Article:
- Journal club critique
- Open Access
Dirty mouth? Should you clean it out? Decontamination for the prevention of pneumonia and mortality in the ICU
© BioMed Central Ltd 2010
- Published: 18 June 2010
de Smet AM, Kluytmans JA, Cooper BS, Mascini EM, Benus RF, van der Werf TS, van der Hoeven JG, Pickkers P, Bogaers-Hofman D, van der Meer NJ, Bernards AT, Kuijper EJ, Joore JC, Leverstein-van Hall MA, Bindels AJ, Jansz AR, Wesselink RM, de Jongh BM, Dennesen PJ, van Asselt GJ, te Velde LF, Frenay IH, Kaasjager K, Bosch FH, van Iterson M, Thijsen SF, Kluge GH, Pauw W, de Vries JW, Kaan JA, Arends JP, Aarts LP, Sturm PD, Harinck HI, Voss A, Uijtendaal EV, Blok HE, Thieme Groen ES, Pouw ME, Kalkman CJ, Bonten MJ: Decontamination of the digestive tract and oropharynx in ICU patients. N Engl J Med 2009, 360:20-31 .
Selective digestive tract decontamination (SDD) and selective oropharyngeal decontamination (SOD) are infection-prevention measures used in the treatment of some patients in intensive care, but reported effects on patient outcome are conflicting.
Objective: To evaluate the effectiveness of SDD and SOD in intensive care unit (ICU) patients.
A controlled, crossover study using cluster randomization.
13 ICUs in the Netherlands between May 2004 and July 2006.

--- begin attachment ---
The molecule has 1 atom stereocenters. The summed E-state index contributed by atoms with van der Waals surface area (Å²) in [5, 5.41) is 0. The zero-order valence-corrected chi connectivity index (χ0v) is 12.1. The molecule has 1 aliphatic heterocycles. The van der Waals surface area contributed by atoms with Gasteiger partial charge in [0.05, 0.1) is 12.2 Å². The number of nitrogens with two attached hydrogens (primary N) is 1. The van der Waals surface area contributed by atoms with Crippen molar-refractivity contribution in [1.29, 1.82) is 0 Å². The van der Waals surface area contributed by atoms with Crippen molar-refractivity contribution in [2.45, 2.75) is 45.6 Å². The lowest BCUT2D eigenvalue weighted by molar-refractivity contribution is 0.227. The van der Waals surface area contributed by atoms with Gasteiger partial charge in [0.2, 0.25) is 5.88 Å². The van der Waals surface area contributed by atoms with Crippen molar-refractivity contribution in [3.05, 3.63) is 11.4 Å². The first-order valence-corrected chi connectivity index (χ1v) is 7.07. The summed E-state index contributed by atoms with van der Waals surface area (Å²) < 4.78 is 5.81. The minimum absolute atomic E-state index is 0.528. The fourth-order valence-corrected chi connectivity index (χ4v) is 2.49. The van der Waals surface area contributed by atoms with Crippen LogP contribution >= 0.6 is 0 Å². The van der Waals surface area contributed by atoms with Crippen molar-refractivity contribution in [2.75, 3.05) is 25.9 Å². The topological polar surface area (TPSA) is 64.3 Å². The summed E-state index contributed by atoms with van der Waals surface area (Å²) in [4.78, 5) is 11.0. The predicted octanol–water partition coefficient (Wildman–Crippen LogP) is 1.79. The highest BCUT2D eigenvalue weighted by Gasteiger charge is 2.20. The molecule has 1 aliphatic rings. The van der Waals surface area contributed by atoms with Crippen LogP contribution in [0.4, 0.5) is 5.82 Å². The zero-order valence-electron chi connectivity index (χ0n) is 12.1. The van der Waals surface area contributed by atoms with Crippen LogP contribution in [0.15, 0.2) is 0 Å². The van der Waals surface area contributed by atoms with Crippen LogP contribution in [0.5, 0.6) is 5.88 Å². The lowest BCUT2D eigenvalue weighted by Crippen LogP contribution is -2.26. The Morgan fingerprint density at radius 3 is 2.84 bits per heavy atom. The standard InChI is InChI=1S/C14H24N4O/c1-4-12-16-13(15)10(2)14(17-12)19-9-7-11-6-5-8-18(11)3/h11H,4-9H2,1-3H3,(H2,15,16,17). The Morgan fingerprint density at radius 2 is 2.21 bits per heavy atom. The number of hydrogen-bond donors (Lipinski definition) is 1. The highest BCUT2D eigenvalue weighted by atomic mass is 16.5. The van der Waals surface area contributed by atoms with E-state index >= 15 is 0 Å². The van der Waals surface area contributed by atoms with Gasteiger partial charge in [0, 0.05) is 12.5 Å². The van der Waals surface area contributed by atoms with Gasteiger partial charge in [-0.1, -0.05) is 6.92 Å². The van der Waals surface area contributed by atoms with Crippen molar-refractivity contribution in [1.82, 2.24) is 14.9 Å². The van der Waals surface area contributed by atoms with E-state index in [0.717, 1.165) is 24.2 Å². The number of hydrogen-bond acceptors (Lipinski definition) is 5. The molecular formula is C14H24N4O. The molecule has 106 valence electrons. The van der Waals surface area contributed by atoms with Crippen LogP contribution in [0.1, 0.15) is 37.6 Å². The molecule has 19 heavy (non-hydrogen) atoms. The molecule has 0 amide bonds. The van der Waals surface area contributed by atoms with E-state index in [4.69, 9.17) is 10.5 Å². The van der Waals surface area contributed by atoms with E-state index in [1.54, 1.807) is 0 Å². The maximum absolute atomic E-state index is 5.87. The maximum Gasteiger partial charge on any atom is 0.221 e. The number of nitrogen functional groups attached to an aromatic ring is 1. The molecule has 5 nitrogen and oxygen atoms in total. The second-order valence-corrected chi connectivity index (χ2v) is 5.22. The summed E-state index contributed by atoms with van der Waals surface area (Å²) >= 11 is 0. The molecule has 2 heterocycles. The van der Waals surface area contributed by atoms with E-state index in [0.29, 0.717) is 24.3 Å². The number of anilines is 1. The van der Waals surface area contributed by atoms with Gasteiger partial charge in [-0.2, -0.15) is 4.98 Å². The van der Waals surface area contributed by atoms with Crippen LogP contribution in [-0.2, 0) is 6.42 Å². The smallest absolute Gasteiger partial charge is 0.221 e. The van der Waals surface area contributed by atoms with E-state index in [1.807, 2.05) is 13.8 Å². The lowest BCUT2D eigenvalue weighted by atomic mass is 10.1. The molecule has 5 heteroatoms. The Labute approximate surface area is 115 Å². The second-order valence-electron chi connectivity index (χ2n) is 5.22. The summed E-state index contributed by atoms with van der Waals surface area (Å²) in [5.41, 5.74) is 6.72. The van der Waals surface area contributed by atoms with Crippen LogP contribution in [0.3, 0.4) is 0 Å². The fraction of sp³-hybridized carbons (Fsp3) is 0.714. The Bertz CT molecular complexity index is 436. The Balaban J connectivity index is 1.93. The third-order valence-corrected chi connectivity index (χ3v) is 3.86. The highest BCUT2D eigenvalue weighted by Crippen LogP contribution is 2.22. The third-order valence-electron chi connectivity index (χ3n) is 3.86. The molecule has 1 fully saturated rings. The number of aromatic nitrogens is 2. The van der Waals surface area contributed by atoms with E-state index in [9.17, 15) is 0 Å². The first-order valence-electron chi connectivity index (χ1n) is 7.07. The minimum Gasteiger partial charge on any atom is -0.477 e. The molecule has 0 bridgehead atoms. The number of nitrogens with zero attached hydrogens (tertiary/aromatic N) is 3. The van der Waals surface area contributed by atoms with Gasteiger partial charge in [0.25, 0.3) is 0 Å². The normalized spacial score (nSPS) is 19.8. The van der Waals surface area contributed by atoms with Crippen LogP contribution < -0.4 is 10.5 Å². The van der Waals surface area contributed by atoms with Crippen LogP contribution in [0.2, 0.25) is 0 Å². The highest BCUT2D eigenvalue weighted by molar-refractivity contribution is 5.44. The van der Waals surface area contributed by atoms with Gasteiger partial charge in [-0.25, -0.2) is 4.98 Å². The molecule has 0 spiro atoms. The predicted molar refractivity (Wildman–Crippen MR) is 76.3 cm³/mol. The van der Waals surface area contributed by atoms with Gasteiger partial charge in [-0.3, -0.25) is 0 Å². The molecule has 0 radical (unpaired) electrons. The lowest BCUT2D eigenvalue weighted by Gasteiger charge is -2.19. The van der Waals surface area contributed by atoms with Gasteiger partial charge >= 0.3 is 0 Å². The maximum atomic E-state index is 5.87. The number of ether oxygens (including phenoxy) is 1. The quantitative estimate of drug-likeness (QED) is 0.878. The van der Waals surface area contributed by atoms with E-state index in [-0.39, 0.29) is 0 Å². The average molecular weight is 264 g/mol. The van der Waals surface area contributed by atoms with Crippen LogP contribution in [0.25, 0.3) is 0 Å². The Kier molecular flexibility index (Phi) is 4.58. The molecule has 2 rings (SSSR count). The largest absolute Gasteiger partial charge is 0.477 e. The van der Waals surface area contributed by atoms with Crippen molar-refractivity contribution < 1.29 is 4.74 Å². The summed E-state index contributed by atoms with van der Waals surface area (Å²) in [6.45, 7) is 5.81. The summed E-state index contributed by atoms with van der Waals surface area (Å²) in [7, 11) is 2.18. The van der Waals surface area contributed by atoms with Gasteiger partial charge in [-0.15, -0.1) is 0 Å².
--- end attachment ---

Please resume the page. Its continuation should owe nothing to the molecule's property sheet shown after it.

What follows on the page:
5939 patients with an expected duration of intubation of more than 48 hours or an expected ICU stay of more than 72 hours were eligible.
In each ICU, three regimens (SDD, SOD, and standard care) were applied in random order over the course of 6 months. SDD consisted of 4 days of intravenous cefotaxime and topical application of tobramycin, colistin, and amphotericin B in the oropharynx and stomach. SOD consisted of oropharyngeal application only of the same antibiotics.
Mortality at day 28 was the primary end point. Monthly point-prevalence studies were performed to analyze antibiotic resistance.
A total of 5939 patients were enrolled in the study, with 1990 assigned to standard care, 1904 to SOD, and 2045 to SDD; crude mortality in the groups at day 28 was 27.5%, 26.6%, and 26.9%, respectively. In a random-effects logistic-regression model with age, sex, Acute Physiology and Chronic Health Evaluation (APACHE II) score, intubation status, and medical specialty used as covariates, odds ratios for death at day 28 in the SOD and SDD groups, as compared with the standard-care group, were 0.86 (95% confidence interval [CI], 0.74 to 0.99) and 0.83 (95% CI, 0.72 to 0.97), respectively.
In an ICU population in which the mortality rate associated with standard care was 27.5% at day 28, the rate was reduced by an estimated 3.5 percentage points with SDD and by 2.9 percentage points with SOD. (Controlled Clinical Trials number, ISRCTN35176830.)
Since there were similar mortality reductions with both SDD and SOD, SOD may be the preferred modality, at least in low-resistance settings since it avoids routinely exposing patients to intravenous antibiotics. However, in high-resistance settings it is not clear whether either modality should be used due to concerns over emerging resistance and the lack of adequately powered studies demonstrating a morality benefit in these settings. In high-resistance settings, standard VAP precautions , such as head-of-bed elevation, sedation interruption, and spontaneous breathing trials, and oral antiseptics, such as chlorhexidine , may be better options.
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